Black Panther VFX Artist Admits Final Battle Failed


Black Panther VFX artist Todd Sheridan Perry says the effects used for the film’s final battle suffered due to Marvel’s severe time constraints.

Black Panther VFX artist Todd Sheridan Perry admitted that the special effects for the film’s final battle between T’Challa and Killmonger were lacking, although he worked on it himself.

In an interview with Reverse, Perry explained that visual effects vendors often don’t have enough time to complete their assigned work, which makes visual effects shots and effects look goofy and unrealistic. “It falls squarely on the shoulders of studios setting a release date and then working backwards from there,” he said. “Time is not enough to live up to the ambition of the project.”

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The consequences of the immense time crunch VFX studios constantly experience can be seen in the climatic struggle between Chadwick Boseman’s T’Challa and Michael B. Jordan’s Killmonger in the vibranium mines beneath Wakanda, which critics and audiences have almost universally considered the worst part of the critically acclaimed film due to its unnatural appearance. Perry explained that the sequence seemed difficult because a late decision by Marvel Studios generated too much work to be completed within the predetermined time frame. However, he dismissed claims that Method Studio, the company he was working with at the time, only had six weeks to complete the special effects for the final battle.

“The Black Panther/Killmonger fight was always planned and happened [previsualization]but the tribal battle above didn’t seem big enough,” Perry recalled. “Marvel said they wanted it to be epic like there were hundreds of people fighting.”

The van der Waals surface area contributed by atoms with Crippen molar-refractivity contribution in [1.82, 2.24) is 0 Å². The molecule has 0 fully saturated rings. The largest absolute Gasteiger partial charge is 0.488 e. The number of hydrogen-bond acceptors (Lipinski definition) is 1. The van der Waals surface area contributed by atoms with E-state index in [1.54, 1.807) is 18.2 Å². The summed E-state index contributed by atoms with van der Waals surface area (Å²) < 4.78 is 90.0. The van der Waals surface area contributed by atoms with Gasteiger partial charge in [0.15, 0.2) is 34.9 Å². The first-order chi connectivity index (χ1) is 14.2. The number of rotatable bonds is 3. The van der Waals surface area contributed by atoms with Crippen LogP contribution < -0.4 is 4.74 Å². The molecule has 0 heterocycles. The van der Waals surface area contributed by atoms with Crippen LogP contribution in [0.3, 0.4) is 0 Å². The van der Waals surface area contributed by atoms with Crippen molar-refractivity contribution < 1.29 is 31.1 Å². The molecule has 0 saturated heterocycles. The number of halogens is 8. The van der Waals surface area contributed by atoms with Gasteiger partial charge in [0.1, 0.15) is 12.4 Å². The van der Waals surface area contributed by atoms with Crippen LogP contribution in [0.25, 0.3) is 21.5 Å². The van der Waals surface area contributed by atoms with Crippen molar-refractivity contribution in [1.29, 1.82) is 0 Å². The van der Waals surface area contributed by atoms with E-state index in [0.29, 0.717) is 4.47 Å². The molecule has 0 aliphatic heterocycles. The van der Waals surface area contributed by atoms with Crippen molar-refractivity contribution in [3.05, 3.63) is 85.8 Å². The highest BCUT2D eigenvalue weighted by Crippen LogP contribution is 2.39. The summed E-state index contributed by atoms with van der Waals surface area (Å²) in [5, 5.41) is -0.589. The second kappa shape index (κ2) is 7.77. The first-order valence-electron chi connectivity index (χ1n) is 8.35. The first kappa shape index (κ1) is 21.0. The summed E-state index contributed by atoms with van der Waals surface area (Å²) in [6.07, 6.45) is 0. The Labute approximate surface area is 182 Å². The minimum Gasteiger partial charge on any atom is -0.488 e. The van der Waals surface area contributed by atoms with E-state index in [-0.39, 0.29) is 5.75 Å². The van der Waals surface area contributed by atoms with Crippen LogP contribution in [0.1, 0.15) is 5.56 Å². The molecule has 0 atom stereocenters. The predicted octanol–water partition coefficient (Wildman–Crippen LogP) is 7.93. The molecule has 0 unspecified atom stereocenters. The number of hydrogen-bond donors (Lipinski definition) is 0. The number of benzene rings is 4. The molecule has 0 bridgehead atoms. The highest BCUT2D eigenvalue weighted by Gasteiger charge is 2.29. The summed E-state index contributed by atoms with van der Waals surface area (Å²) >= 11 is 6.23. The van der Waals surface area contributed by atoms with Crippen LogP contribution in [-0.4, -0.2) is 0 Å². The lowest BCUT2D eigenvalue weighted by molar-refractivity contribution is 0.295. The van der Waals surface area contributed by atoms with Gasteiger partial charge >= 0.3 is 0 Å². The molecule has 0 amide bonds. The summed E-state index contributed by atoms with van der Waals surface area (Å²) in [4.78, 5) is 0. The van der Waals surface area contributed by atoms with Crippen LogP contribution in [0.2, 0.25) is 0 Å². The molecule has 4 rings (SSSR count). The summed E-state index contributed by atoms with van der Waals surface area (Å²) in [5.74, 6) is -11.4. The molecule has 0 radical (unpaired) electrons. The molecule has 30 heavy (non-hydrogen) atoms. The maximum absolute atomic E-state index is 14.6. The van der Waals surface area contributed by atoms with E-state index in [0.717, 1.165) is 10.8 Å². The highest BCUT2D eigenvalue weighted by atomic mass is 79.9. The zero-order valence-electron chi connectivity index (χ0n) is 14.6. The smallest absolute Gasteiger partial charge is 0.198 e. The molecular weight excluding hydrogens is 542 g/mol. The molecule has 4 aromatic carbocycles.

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Marvel had commissioned Method Studio to render the visual effects for the Vibranium Mine fight and the battle on the plains of Wakanda, but they all quickly realized it was too much work for Method Studio to handle alone. So the remaining workload for mine countermeasures was given to DNEG, another VFX provider. However, this came with its own set of problems, as sending in the completed CGI environments and character rigs wasn’t just a simple cut-and-paste. Since the two studios were using different software, DNEG had to extensively reprogram their system to use what Method Studio had shared.

“DNEG didn’t have the time to refine their plans as much as other companies that had been working on the film for seven or eight months, and they were at a disadvantage,” Perry said. “I’m not saying DNEG is a bad company – they have a closet full of Oscars. Thankfully they accepted it and it was done. We couldn’t have done it any other way.”

Marvel Studios’ Black Panther is available to stream on Disney+. Production for the sequel film Black Panther: Wakanda Forever recently finished and is slated for release on November 11.

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Source: Reverse

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